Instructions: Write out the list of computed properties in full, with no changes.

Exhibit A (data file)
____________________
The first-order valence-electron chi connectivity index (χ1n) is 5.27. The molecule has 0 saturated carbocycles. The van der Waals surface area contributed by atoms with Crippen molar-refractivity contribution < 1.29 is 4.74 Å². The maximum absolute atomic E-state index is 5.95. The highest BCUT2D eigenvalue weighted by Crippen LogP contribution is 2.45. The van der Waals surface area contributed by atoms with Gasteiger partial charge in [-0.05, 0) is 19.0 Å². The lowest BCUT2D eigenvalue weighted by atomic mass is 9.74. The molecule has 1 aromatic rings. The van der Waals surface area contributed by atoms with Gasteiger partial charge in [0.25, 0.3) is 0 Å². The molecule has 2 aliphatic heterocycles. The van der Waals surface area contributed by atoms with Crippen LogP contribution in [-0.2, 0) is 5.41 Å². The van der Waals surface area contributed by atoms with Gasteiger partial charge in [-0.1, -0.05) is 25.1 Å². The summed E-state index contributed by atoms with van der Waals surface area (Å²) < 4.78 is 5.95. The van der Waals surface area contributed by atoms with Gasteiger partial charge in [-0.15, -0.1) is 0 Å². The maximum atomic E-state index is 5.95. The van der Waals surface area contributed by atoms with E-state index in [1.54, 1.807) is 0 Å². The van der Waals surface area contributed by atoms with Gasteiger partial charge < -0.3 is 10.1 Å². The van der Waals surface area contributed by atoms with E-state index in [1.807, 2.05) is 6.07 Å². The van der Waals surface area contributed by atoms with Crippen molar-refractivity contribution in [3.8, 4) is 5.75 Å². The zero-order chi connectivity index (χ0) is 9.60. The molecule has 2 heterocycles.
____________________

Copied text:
The first-order valence-electron chi connectivity index (χ1n) is 5.27. The molecule has 0 saturated carbocycles. The van der Waals surface area contributed by atoms with Crippen molar-refractivity contribution < 1.29 is 4.74 Å². The maximum absolute atomic E-state index is 5.95. The highest BCUT2D eigenvalue weighted by Crippen LogP contribution is 2.45. The van der Waals surface area contributed by atoms with Gasteiger partial charge in [-0.05, 0) is 19.0 Å². The lowest BCUT2D eigenvalue weighted by atomic mass is 9.74. The molecule has 1 aromatic rings. The van der Waals surface area contributed by atoms with Gasteiger partial charge in [0.25, 0.3) is 0 Å². The molecule has 2 aliphatic heterocycles. The van der Waals surface area contributed by atoms with Crippen LogP contribution in [-0.2, 0) is 5.41 Å². The van der Waals surface area contributed by atoms with Gasteiger partial charge in [-0.1, -0.05) is 25.1 Å². The summed E-state index contributed by atoms with van der Waals surface area (Å²) < 4.78 is 5.95. The van der Waals surface area contributed by atoms with Gasteiger partial charge in [-0.15, -0.1) is 0 Å². The maximum atomic E-state index is 5.95. The van der Waals surface area contributed by atoms with E-state index in [1.54, 1.807) is 0 Å². The van der Waals surface area contributed by atoms with Gasteiger partial charge < -0.3 is 10.1 Å². The van der Waals surface area contributed by atoms with E-state index in [1.807, 2.05) is 6.07 Å². The van der Waals surface area contributed by atoms with Crippen molar-refractivity contribution in [3.8, 4) is 5.75 Å². The zero-order chi connectivity index (χ0) is 9.60. The molecule has 2 heterocycles.